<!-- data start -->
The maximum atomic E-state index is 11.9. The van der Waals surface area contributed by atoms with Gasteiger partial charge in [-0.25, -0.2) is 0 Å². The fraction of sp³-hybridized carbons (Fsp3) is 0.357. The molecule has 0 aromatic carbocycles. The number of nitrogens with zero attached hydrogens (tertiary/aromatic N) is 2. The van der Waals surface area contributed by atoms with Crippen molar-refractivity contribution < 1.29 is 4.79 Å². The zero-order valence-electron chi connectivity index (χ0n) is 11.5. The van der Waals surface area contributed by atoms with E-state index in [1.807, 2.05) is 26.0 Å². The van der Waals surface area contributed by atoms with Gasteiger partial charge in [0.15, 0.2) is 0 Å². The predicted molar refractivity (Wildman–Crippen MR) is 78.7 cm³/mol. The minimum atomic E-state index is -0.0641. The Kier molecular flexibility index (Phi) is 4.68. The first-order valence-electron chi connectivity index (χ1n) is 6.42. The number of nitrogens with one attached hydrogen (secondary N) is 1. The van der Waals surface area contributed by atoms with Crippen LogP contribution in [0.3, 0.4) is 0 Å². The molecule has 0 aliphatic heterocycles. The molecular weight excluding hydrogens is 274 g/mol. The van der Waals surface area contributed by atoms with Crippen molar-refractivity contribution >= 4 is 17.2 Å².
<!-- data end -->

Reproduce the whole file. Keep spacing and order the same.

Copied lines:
The maximum atomic E-state index is 11.9. The van der Waals surface area contributed by atoms with Gasteiger partial charge in [-0.25, -0.2) is 0 Å². The fraction of sp³-hybridized carbons (Fsp3) is 0.357. The molecule has 0 aromatic carbocycles. The number of nitrogens with zero attached hydrogens (tertiary/aromatic N) is 2. The van der Waals surface area contributed by atoms with Crippen molar-refractivity contribution < 1.29 is 4.79 Å². The zero-order valence-electron chi connectivity index (χ0n) is 11.5. The van der Waals surface area contributed by atoms with E-state index in [1.807, 2.05) is 26.0 Å². The van der Waals surface area contributed by atoms with Gasteiger partial charge in [0.15, 0.2) is 0 Å². The predicted molar refractivity (Wildman–Crippen MR) is 78.7 cm³/mol. The minimum atomic E-state index is -0.0641. The Kier molecular flexibility index (Phi) is 4.68. The first-order valence-electron chi connectivity index (χ1n) is 6.42. The number of nitrogens with one attached hydrogen (secondary N) is 1. The van der Waals surface area contributed by atoms with Crippen LogP contribution in [0.3, 0.4) is 0 Å². The molecule has 0 aliphatic heterocycles. The molecular weight excluding hydrogens is 274 g/mol. The van der Waals surface area contributed by atoms with Crippen molar-refractivity contribution >= 4 is 17.2 Å².